21 October 2012

Annual Report 2012

2012 Annual Report for the year ended June 30 2012.

19 July 2012

Grant Recipients 2012

In 2012, grants were awarded to the following recipients:

Banting and Best Department of Medical Research, University of Toronto
A universal development platform for the BBDMR

Alexandre Douplik, Ryerson University
Surface enhanced Raman fiber sensor for endoscopic early detection of tumor-related biomolecules in gastroenterology

Carl Ernst, McGill University
Functional analysis of the 16p11.2 locus using patient-derived induced-pluripotent stem cells

Dennis Jensen, McGill University
Banting Research Foundation/ Rx&D Health Research Foundation Award
Physiological mechanisms of dyspnea relief and improved exercise tolerance after treatment with oral morphine in patients with advanced Chronic Obstructive Pulmonary Disease (COPD)

Martin Lévesque, Université Laval
Molecular mechanisms of axon guidance mediated by PlexinC1 in dopamine neurons axonal projections

Michelle Scott, Université de Sherbrooke
Banting Research Foundation/ Rx&D Health Research Foundation Award
Characterization of a novel function of small RNAs in alternative splicing

18 July 2012

Alexandre Douplik, PhD

Physics Department, Ryerson University

Surface-enhanced Raman fiber sensor for endoscopic early detection of tumor-related biomolecules in gastroenterology

The goal of the project is development of surface-enhanced Raman spectroscopy fiber probes for high sensitive and rapid non-invasive diagnostics including malignancy detection. Optical sampling of biological molecules can detect specific Raman “fingerprints” including cancer “signatures” with high accuracy. READ THE WHOLE STORY »

18 July 2012

Carl Ernst, PhD

Department of Psychiatry, McGill University

Functional analysis of the 16p11.2 locus using patient-derived induced-pluripotent stem cells

Large deletions of DNA on chromosome 16 are associated with Autism Spectrum Disorders (ASD) in about 1% of all Canadians with autism, and many more Canadians with intellectual disability. I have recruited and clinically assessed two independent families carrying the chromosome 16 deletion as well as unrelated control subjects. I have made, fully characterized, and validated stem cells from each family member, derived from their skin. READ THE WHOLE STORY »

18 July 2012

Dennis Jensen, PhD

Department of Kinesiology & Physical Education, McGill University

Physiological mechanisms of dyspnea relief and improved exercise tolerance after treatment with oral morphine in patients with advanced chronic obstructive pulmonary disease (COPD)

Chronic obstructive pulmonary disease (COPD) is a progressive disease of the lungs and airways, causing shortness of breath (dyspnea) and exercise intolerance. Conventional efforts to alleviate these symptoms have focused on dilating the airways (eg, bronchodilators), reducing the drive to breathe (eg, supplemental oxygen), or both of these in combination. Nevertheless, many COPD patients remain incapacitated by dyspnea and intolerant to exercise, despite receiving optimal therapy for management of their disease. READ THE WHOLE STORY »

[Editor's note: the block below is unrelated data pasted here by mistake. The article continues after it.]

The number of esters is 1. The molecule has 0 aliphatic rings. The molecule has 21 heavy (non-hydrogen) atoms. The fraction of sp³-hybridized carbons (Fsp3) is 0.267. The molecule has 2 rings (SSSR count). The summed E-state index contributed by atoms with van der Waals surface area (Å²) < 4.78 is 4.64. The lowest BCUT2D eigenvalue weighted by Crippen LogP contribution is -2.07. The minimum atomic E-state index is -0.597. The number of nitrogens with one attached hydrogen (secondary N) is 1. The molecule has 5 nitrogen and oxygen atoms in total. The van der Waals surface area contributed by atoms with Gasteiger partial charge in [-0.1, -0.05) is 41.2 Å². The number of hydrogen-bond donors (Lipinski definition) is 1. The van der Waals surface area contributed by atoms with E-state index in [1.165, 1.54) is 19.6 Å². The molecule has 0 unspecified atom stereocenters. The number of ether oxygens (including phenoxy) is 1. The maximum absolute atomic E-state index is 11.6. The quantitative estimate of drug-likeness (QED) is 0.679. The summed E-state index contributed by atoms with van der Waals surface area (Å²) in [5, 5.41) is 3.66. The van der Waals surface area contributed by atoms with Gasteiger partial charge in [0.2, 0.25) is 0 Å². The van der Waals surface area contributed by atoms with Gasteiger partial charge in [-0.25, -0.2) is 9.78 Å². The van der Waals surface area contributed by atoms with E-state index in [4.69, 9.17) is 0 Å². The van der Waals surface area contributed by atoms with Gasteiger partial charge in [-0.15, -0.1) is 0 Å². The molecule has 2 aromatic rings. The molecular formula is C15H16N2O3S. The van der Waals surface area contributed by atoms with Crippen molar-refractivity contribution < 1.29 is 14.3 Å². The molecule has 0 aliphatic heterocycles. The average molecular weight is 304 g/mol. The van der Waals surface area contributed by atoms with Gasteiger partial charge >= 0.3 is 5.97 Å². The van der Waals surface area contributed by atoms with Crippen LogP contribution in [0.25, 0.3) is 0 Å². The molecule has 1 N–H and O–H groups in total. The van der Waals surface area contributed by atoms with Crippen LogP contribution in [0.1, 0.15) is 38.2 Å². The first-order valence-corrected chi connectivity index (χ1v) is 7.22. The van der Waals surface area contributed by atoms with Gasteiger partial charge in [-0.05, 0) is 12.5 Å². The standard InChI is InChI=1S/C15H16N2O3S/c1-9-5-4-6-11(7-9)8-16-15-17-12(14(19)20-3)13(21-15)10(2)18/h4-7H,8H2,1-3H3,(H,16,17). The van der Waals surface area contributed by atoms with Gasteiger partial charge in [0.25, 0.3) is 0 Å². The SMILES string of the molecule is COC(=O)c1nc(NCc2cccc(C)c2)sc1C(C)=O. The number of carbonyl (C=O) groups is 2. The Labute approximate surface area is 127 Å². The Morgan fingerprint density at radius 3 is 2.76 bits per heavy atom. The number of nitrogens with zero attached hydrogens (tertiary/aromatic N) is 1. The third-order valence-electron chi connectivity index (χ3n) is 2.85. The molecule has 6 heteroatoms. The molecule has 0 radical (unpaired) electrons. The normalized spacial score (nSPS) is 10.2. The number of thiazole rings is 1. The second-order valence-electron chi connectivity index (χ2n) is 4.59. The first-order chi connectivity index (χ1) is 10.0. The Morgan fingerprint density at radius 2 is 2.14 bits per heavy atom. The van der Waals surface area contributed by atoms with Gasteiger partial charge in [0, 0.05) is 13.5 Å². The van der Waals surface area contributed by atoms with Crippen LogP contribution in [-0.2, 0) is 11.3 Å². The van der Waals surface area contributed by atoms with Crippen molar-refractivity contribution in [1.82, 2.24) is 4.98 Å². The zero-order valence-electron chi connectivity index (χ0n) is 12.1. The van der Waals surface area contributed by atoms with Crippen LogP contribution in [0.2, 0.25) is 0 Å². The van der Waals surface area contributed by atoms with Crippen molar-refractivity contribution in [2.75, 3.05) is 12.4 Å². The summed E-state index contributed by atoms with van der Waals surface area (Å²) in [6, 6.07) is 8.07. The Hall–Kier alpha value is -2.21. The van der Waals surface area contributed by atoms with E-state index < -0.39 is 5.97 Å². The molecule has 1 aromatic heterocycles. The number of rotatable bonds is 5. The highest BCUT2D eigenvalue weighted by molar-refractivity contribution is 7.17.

18 July 2012

Martin Lévesque, PhD

Department of Psychiatry and Neurosciences, Université Laval

Molecular mechanisms of axon guidance mediated by PlexinC1 in dopamine neuron axonal projections

Lévesque lab research image

Midbrain explant containing dopaminergic neurons growing in collagen gel matrix. This assay is used to study the response of growing axons to guidance molecules.

Degeneration of midbrain dopaminergic neurons (mDA) is the principal cause of Parkinson’s disease. Grafts of dopaminergic neurons newly generated from stem cells represent a promising therapeutic avenue. However, inappropriate re-innervation of the grafted neurons represents a major factor limiting success in transplantation studies. Our previous work has identified PlexinC1 as a potential important candidate that mediates appropriate innervation of dopaminergic axons. READ THE WHOLE STORY »

18 July 2012

Michelle Scott, PhD

Department of Biochemistry, Université de Sherbrooke

Characterization of a novel function of small RNAs in alternative splicing

Michelle Scott

Michelle Scott, recipient of a 2012 Banting Research Foundation grant

The process of alternative splicing allows the production of multiple distinct proteins from a single gene, in a manner that can be cell-type specific. Alternative splicing requires an extensive and complex regulation. Diverse human diseases can be caused by mutations resulting in splicing deregulation including cystic fibrosis, progeria, spinal muscular atrophy, and many forms of cancer, highlighting the importance of a comprehensive understanding of this regulation. READ THE WHOLE STORY »

Banting Research Foundation
Founded in 1925 by supporters of Frederick Banting,
1923 Nobel laureate for the discovery of insulin


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